But despite their isolation—or maybe because of it—the residents of Grafton were adept at making their own entertainment. “There were parties to which everyone was invited and to which almost everyone went,” Tibbetts wrote. “There was dancing and…such things as molasses candy, roasted peanuts, lemonade in the summer, berry pies, fudge from a new recipe, etc. There was a Fourth of July picnic for the children and a Christmas tree at the schoolhouse each year.”

And there was a library. Its existence was due largely to the efforts of one woman, Mary Brown Otis, the daughter of one of Grafton’s original founders, who was born and lived nearly all of her life in the town.

The area northwest of Newry was a vast tract of wilderness in 1834, when James Brown, who had established a lumbering business there, brought his new wife to his rustic log cabin.

According to a Lewiston Journal story by Sadie Hanscom about the history of Grafton (12/14/1940), “the bridal trip was made on foot, by ox team, and even by crossing the river on floating logs.” Fortunately for his bride, the former Ruth Swan of Newry, “Captain Jim” had thoughtfully presented her with “a pair of custom-made, long-legged calfskin boots” as a wedding gift.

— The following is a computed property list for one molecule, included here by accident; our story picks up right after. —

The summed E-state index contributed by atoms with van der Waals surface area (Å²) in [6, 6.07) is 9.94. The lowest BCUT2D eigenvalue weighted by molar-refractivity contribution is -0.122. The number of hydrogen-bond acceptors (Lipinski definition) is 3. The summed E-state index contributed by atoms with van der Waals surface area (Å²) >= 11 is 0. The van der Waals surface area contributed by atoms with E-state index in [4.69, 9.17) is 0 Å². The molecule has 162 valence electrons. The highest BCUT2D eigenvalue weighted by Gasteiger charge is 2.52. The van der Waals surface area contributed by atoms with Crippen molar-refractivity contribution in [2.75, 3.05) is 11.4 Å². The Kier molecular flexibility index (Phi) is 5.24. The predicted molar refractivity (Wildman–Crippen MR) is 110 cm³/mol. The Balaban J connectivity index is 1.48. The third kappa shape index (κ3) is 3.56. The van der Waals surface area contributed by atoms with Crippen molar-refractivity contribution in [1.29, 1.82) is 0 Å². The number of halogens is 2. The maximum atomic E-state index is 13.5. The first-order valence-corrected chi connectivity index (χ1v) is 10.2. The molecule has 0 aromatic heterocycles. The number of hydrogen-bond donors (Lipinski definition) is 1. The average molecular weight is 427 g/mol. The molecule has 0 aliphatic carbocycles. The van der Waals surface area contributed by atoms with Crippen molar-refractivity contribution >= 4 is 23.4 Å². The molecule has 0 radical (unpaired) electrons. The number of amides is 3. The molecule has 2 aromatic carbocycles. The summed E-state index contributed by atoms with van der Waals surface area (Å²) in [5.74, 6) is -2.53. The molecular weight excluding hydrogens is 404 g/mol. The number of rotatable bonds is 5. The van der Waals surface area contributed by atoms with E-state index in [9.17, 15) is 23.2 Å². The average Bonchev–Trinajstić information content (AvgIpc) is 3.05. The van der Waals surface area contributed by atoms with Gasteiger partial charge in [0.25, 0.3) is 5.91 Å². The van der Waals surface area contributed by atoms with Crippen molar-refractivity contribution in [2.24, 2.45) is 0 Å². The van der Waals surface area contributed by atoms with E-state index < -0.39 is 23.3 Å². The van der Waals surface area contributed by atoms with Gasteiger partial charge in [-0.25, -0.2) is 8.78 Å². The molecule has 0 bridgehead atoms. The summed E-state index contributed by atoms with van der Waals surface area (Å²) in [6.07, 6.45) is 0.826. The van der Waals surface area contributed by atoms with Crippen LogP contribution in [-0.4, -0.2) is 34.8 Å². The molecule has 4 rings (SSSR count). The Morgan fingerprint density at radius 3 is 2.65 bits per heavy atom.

The Browns’ daughter Mary, delivered in the log cabin in 1939, was the first child born in the new settlement, which would not incorporate as a town until 1852. Hanscom stated that Mary “had an exceptionally good mind and became very well educated for those days. After her training in the home schoolroom, she went to the Academy at Paris Hill, where she attained high scholarship.”

Mary returned home after her schooling, became a teacher, and married George Otis, who worked for her father.

Hanscom wrote, “It was to the initiative of this woman, Mary Brown Otis, that a library was made possible for Grafton. By means of suppers, socials, entertainments, etc., the money was slowly accumulated and the library grew to over 1,000 volumes. These were housed in private homes.”

The 1880 Atlas of Oxford County, Maine shows some two dozen homesteads in Grafton, most of them north of Grafton Notch. Less than 40 years later, however, the population had dwindled to just a few families.

“There were several miles of relatively flat land above the Notch where there was room for farms,” wrote Tibbetts, “but because of the short growing season, farming was of necessity limited; livestock, hay, sometimes potatoes, and grain (usually oats) were the main crops. Frosts came unfailingly in late June and mid-August, and were not unknown in July.”

Logging had always been the only reliable way to make a living in Grafton, and after several decades of heavy cutting, most of the harvestable timber was gone.

“Even if its inhabitants had not cut off their wood so prodigally,” Tibbetts wrote, “Grafton could not have survived, for there was no other source of livelihood.”